Democrats in disarray Clinton defeat: Unions and liberal wing embarrass their titular leader on trade bill.

November 24, 1997

THE DIVIDE between President Clinton and members of his own political party in the House of Representatives widened this month with the president's failure to win "fast track" trade-negotiating powers. Liberal Democrats -- not conservative Republicans -- undercut their titular leader.

That leaves both Mr. Clinton and House Democrats vulnerable as they go into an election year. Their party is in disarray.

On one side stands Bill Clinton, a politician with few firmly fixed principles who has successfully patched together shifting congressional majorities. That means finding common ground with Republican moderates, who often come closer to sharing his middle-road approach than many in his own party.

On the other side stand House Democrats, led by Rep. Dick Gephardt, who are unabashedly liberal. They fumed as Mr. Clinton cut deals with Republicans to win passage of a balanced-budget accord, welfare reform, a middle-class tax cut and a North American free-trade agreement. That anger boiled over when Mr. Clinton largely ignored them in his recent drive to win fast-track trade negotiating powers.

Instead, labor rushed to help House Democrats. Unions leveraged their influence by offering Democrats large campaign donations to offset heavy campaign infusions from the deep pockets of the national Republican Party.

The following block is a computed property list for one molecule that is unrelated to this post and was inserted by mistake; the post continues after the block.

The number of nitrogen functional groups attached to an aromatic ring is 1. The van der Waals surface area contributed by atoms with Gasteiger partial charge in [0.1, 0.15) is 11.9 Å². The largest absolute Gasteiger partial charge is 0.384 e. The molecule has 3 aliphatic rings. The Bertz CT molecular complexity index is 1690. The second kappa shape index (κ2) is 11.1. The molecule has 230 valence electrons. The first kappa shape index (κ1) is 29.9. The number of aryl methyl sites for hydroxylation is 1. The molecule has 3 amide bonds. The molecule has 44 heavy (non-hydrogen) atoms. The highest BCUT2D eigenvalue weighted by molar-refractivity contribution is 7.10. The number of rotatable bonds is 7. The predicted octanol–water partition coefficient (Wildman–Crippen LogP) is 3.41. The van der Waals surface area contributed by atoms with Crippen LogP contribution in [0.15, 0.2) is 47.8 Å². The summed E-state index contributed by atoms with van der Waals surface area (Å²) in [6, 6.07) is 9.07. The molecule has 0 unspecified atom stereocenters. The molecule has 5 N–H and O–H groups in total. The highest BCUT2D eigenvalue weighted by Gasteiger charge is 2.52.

But playing the labor card could be a two-edged sword, especially now that top labor officials have been implicated in the latest Teamsters corruption scandal.

Democratic congressmen also run the risk of going into an election year without the president by their side. Weakening and isolating a president with high approval ratings would add to public dissatisfaction with the party.

As for Mr. Clinton, he is fighting assertions of lame-duckism -- though that may be journalistic hyperbole for a politician who seems at his best when he is written off.

Each side needs the other. Mr. Clinton may not be liberal enough for many House Democrats, but their chances of regaining control of the chamber depends on how voters view the Clinton presidency. And Mr. Clinton cannot gain approval of fast-track trade or other key bills without broader support within his party.

Just as Mr. Clinton found issues where he could march in step with congressional Republicans, now he must do the same with liberals. Otherwise, he could face a bleak 1998, both on Capitol Hill and in the fall elections.

Pub Date: 11/24/97

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